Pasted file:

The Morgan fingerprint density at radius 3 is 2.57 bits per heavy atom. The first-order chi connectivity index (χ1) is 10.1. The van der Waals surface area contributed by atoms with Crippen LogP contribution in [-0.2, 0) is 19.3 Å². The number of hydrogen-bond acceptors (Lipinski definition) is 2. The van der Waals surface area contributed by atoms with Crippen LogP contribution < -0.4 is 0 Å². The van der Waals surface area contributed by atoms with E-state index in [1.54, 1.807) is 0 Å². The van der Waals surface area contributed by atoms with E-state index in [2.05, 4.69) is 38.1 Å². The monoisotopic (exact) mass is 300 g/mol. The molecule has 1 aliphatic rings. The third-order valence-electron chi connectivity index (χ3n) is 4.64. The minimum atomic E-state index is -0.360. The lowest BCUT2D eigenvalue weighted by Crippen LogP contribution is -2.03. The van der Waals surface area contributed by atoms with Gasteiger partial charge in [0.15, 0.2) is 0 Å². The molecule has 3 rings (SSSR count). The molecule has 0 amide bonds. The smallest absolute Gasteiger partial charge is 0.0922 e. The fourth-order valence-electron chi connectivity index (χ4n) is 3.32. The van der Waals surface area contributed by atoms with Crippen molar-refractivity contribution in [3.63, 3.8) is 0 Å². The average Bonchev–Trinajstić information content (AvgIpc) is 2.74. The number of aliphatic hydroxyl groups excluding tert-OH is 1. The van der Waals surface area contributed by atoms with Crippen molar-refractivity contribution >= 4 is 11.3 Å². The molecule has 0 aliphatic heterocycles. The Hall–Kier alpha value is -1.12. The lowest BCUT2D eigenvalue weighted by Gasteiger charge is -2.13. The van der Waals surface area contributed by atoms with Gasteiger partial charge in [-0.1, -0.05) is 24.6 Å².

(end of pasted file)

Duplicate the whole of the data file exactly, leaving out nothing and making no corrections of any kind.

The Morgan fingerprint density at radius 3 is 2.57 bits per heavy atom. The first-order chi connectivity index (χ1) is 10.1. The van der Waals surface area contributed by atoms with Crippen LogP contribution in [-0.2, 0) is 19.3 Å². The number of hydrogen-bond acceptors (Lipinski definition) is 2. The van der Waals surface area contributed by atoms with Crippen LogP contribution < -0.4 is 0 Å². The van der Waals surface area contributed by atoms with E-state index in [1.54, 1.807) is 0 Å². The van der Waals surface area contributed by atoms with E-state index in [2.05, 4.69) is 38.1 Å². The monoisotopic (exact) mass is 300 g/mol. The molecule has 1 aliphatic rings. The third-order valence-electron chi connectivity index (χ3n) is 4.64. The minimum atomic E-state index is -0.360. The lowest BCUT2D eigenvalue weighted by Crippen LogP contribution is -2.03. The van der Waals surface area contributed by atoms with Gasteiger partial charge in [0.15, 0.2) is 0 Å². The molecule has 3 rings (SSSR count). The molecule has 0 amide bonds. The smallest absolute Gasteiger partial charge is 0.0922 e. The fourth-order valence-electron chi connectivity index (χ4n) is 3.32. The van der Waals surface area contributed by atoms with Crippen molar-refractivity contribution in [3.63, 3.8) is 0 Å². The average Bonchev–Trinajstić information content (AvgIpc) is 2.74. The number of aliphatic hydroxyl groups excluding tert-OH is 1. The van der Waals surface area contributed by atoms with Crippen molar-refractivity contribution >= 4 is 11.3 Å². The molecule has 0 aliphatic heterocycles. The Hall–Kier alpha value is -1.12. The lowest BCUT2D eigenvalue weighted by Gasteiger charge is -2.13. The van der Waals surface area contributed by atoms with Gasteiger partial charge in [-0.1, -0.05) is 24.6 Å².